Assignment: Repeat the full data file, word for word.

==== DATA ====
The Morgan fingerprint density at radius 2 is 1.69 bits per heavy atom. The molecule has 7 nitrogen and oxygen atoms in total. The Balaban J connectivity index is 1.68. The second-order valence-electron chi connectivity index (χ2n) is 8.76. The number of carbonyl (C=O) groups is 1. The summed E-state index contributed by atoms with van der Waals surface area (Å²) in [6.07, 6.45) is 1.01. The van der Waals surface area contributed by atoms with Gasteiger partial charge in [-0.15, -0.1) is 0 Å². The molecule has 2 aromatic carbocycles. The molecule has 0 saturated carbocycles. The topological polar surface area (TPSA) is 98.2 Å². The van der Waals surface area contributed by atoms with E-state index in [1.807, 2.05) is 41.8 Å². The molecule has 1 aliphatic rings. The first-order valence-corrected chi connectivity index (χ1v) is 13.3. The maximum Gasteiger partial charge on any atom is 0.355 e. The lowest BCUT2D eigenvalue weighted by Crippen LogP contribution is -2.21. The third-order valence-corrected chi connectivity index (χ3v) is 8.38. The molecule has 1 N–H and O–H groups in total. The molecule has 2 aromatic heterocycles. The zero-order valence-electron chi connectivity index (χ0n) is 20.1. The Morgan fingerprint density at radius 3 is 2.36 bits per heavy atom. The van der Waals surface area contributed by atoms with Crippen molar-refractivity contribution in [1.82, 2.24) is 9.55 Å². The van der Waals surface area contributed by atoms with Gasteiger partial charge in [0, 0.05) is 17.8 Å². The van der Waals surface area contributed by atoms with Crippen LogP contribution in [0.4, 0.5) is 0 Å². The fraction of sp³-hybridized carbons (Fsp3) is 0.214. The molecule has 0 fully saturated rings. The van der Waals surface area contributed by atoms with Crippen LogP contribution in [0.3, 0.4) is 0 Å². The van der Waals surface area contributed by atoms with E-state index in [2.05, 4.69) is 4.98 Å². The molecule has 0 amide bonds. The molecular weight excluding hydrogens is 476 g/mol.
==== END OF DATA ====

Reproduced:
The Morgan fingerprint density at radius 2 is 1.69 bits per heavy atom. The molecule has 7 nitrogen and oxygen atoms in total. The Balaban J connectivity index is 1.68. The second-order valence-electron chi connectivity index (χ2n) is 8.76. The number of carbonyl (C=O) groups is 1. The summed E-state index contributed by atoms with van der Waals surface area (Å²) in [6.07, 6.45) is 1.01. The van der Waals surface area contributed by atoms with Gasteiger partial charge in [-0.15, -0.1) is 0 Å². The molecule has 2 aromatic carbocycles. The molecule has 0 saturated carbocycles. The topological polar surface area (TPSA) is 98.2 Å². The van der Waals surface area contributed by atoms with E-state index in [1.807, 2.05) is 41.8 Å². The molecule has 1 aliphatic rings. The first-order valence-corrected chi connectivity index (χ1v) is 13.3. The maximum Gasteiger partial charge on any atom is 0.355 e. The lowest BCUT2D eigenvalue weighted by Crippen LogP contribution is -2.21. The third-order valence-corrected chi connectivity index (χ3v) is 8.38. The molecule has 1 N–H and O–H groups in total. The molecule has 2 aromatic heterocycles. The zero-order valence-electron chi connectivity index (χ0n) is 20.1. The Morgan fingerprint density at radius 3 is 2.36 bits per heavy atom. The van der Waals surface area contributed by atoms with Crippen molar-refractivity contribution in [1.82, 2.24) is 9.55 Å². The van der Waals surface area contributed by atoms with Gasteiger partial charge in [0, 0.05) is 17.8 Å². The van der Waals surface area contributed by atoms with Crippen LogP contribution in [0.4, 0.5) is 0 Å². The fraction of sp³-hybridized carbons (Fsp3) is 0.214. The molecule has 0 fully saturated rings. The van der Waals surface area contributed by atoms with Crippen LogP contribution in [0.3, 0.4) is 0 Å². The van der Waals surface area contributed by atoms with E-state index in [2.05, 4.69) is 4.98 Å². The molecule has 0 amide bonds. The molecular weight excluding hydrogens is 476 g/mol.